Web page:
April 03, 2015
April 03, 2015
Ohio leads the twelve states that are yet to recover the total number of jobs lost to the 2007 recession. According to the most recent jobs data released by the Ohio Department of Job and Family Services, covering February 2015, the state is still off the mark by 0.6 percent, or a little more than 32,000 jobs. The nation as a whole has added back all the jobs lost and an additional 2.0 percent. That’s more than 2 million jobs.
Much of Ohio’s tax and budget policy is based on the premise that lower taxes and less government spending generates faster job growth. That promise has not panned out.
When we measure total job growth since the 2005 tax overhaul, we have lost more than 27,000 jobs, giving us the sixth-worst job growth rate in the nation since that time.
The fact is that state and local tax levels are not correlated with job growth. Many factors contribute to whether a state economy booms or busts. A quick glance at the chart shows us that states with large oil, gas, and energy sectors are the fastest growers in the nation. Some states with higher tax levels have robust job growth and some with lower tax levels are struggling to add jobs. (I’m looking at you New York and Nevada). There is no consensus that tax cuts generate speedier economic growth, and Ohio’s long-running experiment with tax cuts has not produced the promised results.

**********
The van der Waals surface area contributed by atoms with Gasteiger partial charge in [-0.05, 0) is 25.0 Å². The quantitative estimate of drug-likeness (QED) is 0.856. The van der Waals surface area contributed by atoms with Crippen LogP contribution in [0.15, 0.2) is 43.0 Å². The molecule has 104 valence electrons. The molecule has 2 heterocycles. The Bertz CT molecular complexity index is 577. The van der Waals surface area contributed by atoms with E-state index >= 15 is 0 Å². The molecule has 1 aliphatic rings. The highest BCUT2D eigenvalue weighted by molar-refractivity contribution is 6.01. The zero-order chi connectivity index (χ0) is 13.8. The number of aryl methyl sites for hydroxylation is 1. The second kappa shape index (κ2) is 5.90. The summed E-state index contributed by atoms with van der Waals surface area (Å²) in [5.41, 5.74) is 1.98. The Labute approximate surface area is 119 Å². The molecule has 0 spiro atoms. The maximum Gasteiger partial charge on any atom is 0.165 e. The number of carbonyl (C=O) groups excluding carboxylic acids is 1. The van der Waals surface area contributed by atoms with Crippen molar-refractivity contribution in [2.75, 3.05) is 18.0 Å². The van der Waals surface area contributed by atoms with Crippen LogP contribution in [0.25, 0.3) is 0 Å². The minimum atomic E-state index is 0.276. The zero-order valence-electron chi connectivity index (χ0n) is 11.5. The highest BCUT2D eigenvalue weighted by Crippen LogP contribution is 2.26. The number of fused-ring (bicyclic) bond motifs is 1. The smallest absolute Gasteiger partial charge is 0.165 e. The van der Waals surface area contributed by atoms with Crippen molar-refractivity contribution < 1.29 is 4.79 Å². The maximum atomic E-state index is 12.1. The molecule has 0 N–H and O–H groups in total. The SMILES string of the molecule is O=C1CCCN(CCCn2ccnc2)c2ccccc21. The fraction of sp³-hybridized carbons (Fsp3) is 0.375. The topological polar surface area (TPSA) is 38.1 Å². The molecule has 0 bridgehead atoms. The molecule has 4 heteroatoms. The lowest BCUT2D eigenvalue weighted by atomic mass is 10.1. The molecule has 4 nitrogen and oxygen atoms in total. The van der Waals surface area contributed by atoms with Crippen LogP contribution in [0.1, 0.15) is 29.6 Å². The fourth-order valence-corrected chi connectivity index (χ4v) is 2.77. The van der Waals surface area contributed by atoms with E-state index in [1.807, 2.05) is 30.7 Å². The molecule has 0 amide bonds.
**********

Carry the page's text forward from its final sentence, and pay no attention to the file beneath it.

And just in case you were wondering, there also appears to be no relationship between a school’s NCAA performance and its home state’s post-recession job growth ranking. According to job growth performance, Kentucky would lose to Manhattan in the first round. Texas teams make up half of the Final Four and North Dakota State would cut down the nets on Monday. This is an absolutely terrible way to fill out your bracket, (see photo). I do not recommend it for your 2016 March Madness strategy. Its always best to stick with UK. Go Cats!
-- Hannah Halbert, researcher and member of the Big Blue Nation
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